Cathy June 26, 2014 at 7:15 am

Hey guys, I’m on week 3 of abstinence from sugar and flour – all flour wholegrain and white. I was wondering if you guys had problems with wholegrain flours? It’s early days for me, after 25 years of addiction, but my skin is suddenly amazingly clear. I feel I’ve gained some weight, as all I’m eating is whole yoghurt, nuts, peanuts, rice and veg. It’s a fatty diet. I’m vegetarian. I could do with some help. Or a sponsor (Kelly?). Hugs to you all 🙂

Jessie October 5, 2015 at 10:51 am

Hi Bill,
After overcoming several medical issues and improving my overall health tremendously, I recently hit a wall. With a landslide of personal and professional stress (some of which you may know about through your brilliant wife), I gained 25lbs in the last 2 years. It began with a family trauma that is unprintable, and a legal battle to protect a young member of our family. We have won 23 out of 24 times in court and for the first 8 hearings I was representing myself and my child. But I exhausted myself and began getting pneumonia over and over. I’ve been diagnosed with primary immunodeficiency, which is genetic and explains so many illnesses and surgeries. I’m receiving treatment and improving.

However, the legal battle and emotional batter for my family is not over and I live with fear and constant need to be vigilent about safety and the next strategic step. andare winning Suddenly no amount of exercise or prayer were keeping me from eating at night, especially carbs, didn’t matter what kind.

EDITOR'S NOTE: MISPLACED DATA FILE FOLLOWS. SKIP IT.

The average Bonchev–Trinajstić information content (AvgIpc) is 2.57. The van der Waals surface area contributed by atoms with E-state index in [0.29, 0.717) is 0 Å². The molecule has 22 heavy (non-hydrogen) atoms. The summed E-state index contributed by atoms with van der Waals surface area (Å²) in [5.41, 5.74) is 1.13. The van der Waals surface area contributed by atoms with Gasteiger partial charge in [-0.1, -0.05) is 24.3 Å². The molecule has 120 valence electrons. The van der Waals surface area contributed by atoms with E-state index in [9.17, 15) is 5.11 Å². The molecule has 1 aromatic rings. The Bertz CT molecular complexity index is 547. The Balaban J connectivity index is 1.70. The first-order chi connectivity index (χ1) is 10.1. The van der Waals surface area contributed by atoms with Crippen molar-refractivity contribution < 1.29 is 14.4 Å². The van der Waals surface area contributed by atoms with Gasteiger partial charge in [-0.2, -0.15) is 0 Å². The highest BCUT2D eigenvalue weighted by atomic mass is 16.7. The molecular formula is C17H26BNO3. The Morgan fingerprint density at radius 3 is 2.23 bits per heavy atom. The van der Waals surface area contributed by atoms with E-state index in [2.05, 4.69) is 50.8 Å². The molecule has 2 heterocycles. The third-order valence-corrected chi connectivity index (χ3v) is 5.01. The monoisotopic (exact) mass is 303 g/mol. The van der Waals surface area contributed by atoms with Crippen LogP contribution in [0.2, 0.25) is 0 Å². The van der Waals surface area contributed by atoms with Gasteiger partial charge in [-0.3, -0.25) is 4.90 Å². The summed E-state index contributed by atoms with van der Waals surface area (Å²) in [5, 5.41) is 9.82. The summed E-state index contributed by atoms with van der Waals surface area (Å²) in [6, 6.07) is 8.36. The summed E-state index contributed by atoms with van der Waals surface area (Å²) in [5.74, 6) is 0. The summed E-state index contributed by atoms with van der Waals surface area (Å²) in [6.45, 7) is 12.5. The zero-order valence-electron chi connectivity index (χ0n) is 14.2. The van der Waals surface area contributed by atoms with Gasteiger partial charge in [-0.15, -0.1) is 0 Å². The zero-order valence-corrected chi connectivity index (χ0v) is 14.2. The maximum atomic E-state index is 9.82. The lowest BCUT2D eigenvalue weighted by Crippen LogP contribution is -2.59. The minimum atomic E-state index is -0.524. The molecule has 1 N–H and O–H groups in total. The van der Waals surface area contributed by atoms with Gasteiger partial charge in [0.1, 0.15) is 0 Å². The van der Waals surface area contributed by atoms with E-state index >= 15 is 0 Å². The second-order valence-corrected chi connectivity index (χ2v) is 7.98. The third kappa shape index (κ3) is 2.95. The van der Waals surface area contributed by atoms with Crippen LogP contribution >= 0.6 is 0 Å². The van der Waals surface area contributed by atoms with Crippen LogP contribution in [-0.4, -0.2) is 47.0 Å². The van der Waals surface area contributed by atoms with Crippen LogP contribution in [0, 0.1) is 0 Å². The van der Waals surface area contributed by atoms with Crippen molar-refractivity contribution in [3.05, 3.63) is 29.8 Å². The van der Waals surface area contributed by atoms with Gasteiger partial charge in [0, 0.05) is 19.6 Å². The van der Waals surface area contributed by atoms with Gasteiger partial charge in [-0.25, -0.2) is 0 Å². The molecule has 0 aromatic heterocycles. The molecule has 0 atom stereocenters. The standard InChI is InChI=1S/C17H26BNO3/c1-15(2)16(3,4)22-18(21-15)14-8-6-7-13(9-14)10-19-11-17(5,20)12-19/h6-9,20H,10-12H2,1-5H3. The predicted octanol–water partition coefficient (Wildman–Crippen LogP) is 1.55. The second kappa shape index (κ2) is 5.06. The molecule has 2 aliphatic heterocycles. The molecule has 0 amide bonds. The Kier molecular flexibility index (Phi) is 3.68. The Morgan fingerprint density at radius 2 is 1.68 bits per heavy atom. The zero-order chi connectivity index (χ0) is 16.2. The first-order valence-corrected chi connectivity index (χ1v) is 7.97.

Suddenly ask my old strategies for dealing with good adduction feel flat on their face for me, partly because as a single mom I have seriously scheduling challenges and there truly are not many meetings near me. So, 36 hours ago I gave up sugar, all four, and replacement grains (because they made me struggle too a lot), as well as for now all alcohol because it us very condensed sugar, essentially, though I’m grateful to have never bottomed out with booze. I felt horrible until this morning. The sad thing is, I’ve really known for 17 years that I need to eliminate these from my diet because… When I did it for 4 months 17 years ago, I s stopped having cravings, headaches, joint swelling and my sleep unnoticed dramatically. My weight normalized rapidly (I wasn’t yoyoing the same 15-20lbs over and over) and I just felt fantastic. A big life upset gave me an excuse to eat a brownie instead of calling someone and I feel of that wagon for 17 years… Until now. But this time I’m determined to surrender my own will and accept that out is a bio chemical illness, esoterically in terms of how my brain responds to sugar, which according the most recent study I read about on BBC ‘s site is 15 times more addictive than cocaine. So no self flaggelation required and even if I have to take my daughter and have her play nearby, I’m going to meetings.

Leave a Comment

Previous post:

Next post: